The user can submit data using an AB1 file (chromatogram files used by instruments from Applied Biosystems) or a FASTA file as input. When the user inputs an AB1 file, the web application checks the quality of the sequence and converts it to FASTA format using the Phred program [13, 14]. After preparing FASTA sequence files, the sequences are aligned to reference sequences of the gene locus using the BLAT program [15]. In order to compare patient data with known sequences, we extracted the genome sequence and gene structure information from UCSC Hg18 [16]. Input patient sequences are then aligned to reference genomic regions. After that, we calculate various mutation types, such as mismatch, insertion, and deletion, as mutation candidates. In order to define novel mutations, we compare the genomic positions of mutation candidates to known variations from public databases. To explore the evolutionary constraints of mutation candidates, we calculate evolutionary conservation scores using those UCSC phastCons score [17]. Finally, amino acid changes caused by each mutation candidate are analyzed.

Submission interface

The user can analyze patients' sequences using several additional options. COMUS accepts input files in AB1 and FASTA formats. When a submitter checks the AB1, a trimming cut-off bar is activated for quality control. Generally, in order to increase the sequence accuracy, the user does multiple sequencing runs for the patients' genomic regions. Therefore, our system is constructed to support multiple input sequences, and then multiple alignments are used for predicting mutation candidates. After the mutation candidate prediction process, the user can see input sequences, a mutation candidate list, and an input sequence mapping image against reference gene DNA sequences. If the user clicks input sequences in the mapping image, then the detailed alignment information, a mutation candidate list on the clicked input sequences, and protein sequences of the input sequences compared to protein sequences from the gene can be seen (Figure 2). After the mutation candidate prediction, the user can select a mutation(s) and add patient private information for submission.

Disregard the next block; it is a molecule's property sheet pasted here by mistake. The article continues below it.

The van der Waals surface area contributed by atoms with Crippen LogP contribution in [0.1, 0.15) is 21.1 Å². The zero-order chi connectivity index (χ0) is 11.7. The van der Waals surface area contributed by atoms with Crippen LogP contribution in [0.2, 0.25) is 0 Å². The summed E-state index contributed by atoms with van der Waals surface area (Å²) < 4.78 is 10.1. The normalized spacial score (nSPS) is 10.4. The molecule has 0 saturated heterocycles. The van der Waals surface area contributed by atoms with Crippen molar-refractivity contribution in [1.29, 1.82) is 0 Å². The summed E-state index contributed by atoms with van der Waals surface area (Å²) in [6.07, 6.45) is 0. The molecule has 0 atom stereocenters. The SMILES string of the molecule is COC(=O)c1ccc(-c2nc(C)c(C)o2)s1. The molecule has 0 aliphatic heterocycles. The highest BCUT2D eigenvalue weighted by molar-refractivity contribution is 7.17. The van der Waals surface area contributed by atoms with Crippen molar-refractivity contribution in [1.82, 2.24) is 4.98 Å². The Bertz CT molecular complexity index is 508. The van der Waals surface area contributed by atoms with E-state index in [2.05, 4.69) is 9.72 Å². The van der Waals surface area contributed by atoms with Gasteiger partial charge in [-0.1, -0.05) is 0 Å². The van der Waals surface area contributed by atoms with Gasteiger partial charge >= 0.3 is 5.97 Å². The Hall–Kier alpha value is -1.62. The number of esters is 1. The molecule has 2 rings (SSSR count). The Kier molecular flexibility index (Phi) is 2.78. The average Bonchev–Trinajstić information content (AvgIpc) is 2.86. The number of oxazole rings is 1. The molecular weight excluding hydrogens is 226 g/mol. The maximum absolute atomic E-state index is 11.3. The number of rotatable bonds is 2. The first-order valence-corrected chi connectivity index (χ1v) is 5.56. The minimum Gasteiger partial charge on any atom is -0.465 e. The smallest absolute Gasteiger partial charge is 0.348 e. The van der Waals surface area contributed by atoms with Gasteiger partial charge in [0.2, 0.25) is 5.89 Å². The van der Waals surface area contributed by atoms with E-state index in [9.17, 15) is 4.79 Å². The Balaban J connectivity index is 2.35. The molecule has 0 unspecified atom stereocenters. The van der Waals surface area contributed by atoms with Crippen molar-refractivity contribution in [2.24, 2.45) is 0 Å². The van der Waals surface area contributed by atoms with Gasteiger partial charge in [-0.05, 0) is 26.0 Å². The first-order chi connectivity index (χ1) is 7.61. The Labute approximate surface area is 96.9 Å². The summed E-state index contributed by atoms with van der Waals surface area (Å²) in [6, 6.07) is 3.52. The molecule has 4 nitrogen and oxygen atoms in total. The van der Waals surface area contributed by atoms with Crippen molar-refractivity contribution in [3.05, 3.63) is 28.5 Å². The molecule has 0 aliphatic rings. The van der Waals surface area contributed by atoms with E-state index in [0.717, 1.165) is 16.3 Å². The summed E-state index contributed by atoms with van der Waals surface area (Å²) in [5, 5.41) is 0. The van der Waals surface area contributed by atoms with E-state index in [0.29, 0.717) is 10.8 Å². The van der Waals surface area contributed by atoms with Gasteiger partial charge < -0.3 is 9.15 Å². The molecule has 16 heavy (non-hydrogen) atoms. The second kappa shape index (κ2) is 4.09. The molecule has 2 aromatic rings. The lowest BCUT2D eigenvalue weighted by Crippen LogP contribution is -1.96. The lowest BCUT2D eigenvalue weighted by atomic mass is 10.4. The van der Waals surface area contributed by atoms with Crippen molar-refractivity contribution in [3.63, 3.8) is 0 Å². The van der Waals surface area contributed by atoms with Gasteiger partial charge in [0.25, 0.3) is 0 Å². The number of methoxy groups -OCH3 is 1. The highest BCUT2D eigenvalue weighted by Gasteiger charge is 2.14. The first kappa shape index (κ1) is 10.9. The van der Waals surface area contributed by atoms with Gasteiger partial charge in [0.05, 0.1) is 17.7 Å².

https://static-content.springer.com/image/art%3A10.1186%2F1471-2164-10-S3-S35/MediaObjects/12864_2009_Article_2593_Fig2_HTML.jpg
Figure 2

Report from the mutation candidate prediction system. (A) After query sequence analysis, this mutation candidate prediction system reports all query sequences, all mutation candidates, and diagrams of target gene locus with query sequence. In the gene region diagram, the top line represents a gene locus of a target gene, and the blue bar below the top line represents a mapped query sequence. The next two lines represent mRNAs in the target gene locus. The blue box is UTR regions, and the red box is coding regions. (B) The detailed information of selected query sequence is shown. The top line represents a gene locus of a target gene, the red bar represents coding region, the black arrow represents the mapped query sequence, and cyan boxes are mutation candidates. The mutation candidate table shows mutation type, chromosome position, and the existence of the mutation candidate in public databases. Nucleotide alignment and protein sequences of the query sequence are shown.